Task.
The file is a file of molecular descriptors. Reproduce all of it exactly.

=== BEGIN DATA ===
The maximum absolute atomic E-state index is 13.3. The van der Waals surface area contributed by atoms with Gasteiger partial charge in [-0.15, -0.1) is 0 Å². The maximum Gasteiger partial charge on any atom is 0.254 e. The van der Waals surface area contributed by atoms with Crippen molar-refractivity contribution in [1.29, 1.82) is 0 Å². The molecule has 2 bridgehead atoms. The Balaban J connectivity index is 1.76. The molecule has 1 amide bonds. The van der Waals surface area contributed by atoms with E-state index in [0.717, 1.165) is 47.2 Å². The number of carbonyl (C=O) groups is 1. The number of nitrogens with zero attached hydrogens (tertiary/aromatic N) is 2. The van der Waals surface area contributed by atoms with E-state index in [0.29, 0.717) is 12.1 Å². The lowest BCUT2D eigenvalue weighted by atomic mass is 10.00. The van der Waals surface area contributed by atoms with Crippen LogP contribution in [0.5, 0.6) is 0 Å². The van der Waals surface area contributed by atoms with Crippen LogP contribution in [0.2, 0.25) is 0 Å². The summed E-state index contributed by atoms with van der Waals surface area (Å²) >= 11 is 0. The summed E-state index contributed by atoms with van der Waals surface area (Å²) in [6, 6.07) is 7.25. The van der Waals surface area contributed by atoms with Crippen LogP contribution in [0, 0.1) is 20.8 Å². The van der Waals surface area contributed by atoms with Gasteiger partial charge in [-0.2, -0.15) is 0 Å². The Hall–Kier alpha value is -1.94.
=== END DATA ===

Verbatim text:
The maximum absolute atomic E-state index is 13.3. The van der Waals surface area contributed by atoms with Gasteiger partial charge in [-0.15, -0.1) is 0 Å². The maximum Gasteiger partial charge on any atom is 0.254 e. The van der Waals surface area contributed by atoms with Crippen molar-refractivity contribution in [1.29, 1.82) is 0 Å². The molecule has 2 bridgehead atoms. The Balaban J connectivity index is 1.76. The molecule has 1 amide bonds. The van der Waals surface area contributed by atoms with E-state index in [0.717, 1.165) is 47.2 Å². The number of carbonyl (C=O) groups is 1. The number of nitrogens with zero attached hydrogens (tertiary/aromatic N) is 2. The van der Waals surface area contributed by atoms with E-state index in [0.29, 0.717) is 12.1 Å². The lowest BCUT2D eigenvalue weighted by atomic mass is 10.00. The van der Waals surface area contributed by atoms with Crippen LogP contribution in [0.5, 0.6) is 0 Å². The van der Waals surface area contributed by atoms with Crippen LogP contribution in [0.2, 0.25) is 0 Å². The summed E-state index contributed by atoms with van der Waals surface area (Å²) >= 11 is 0. The summed E-state index contributed by atoms with van der Waals surface area (Å²) in [6, 6.07) is 7.25. The van der Waals surface area contributed by atoms with Crippen LogP contribution in [0, 0.1) is 20.8 Å². The van der Waals surface area contributed by atoms with Gasteiger partial charge in [-0.2, -0.15) is 0 Å². The Hall–Kier alpha value is -1.94.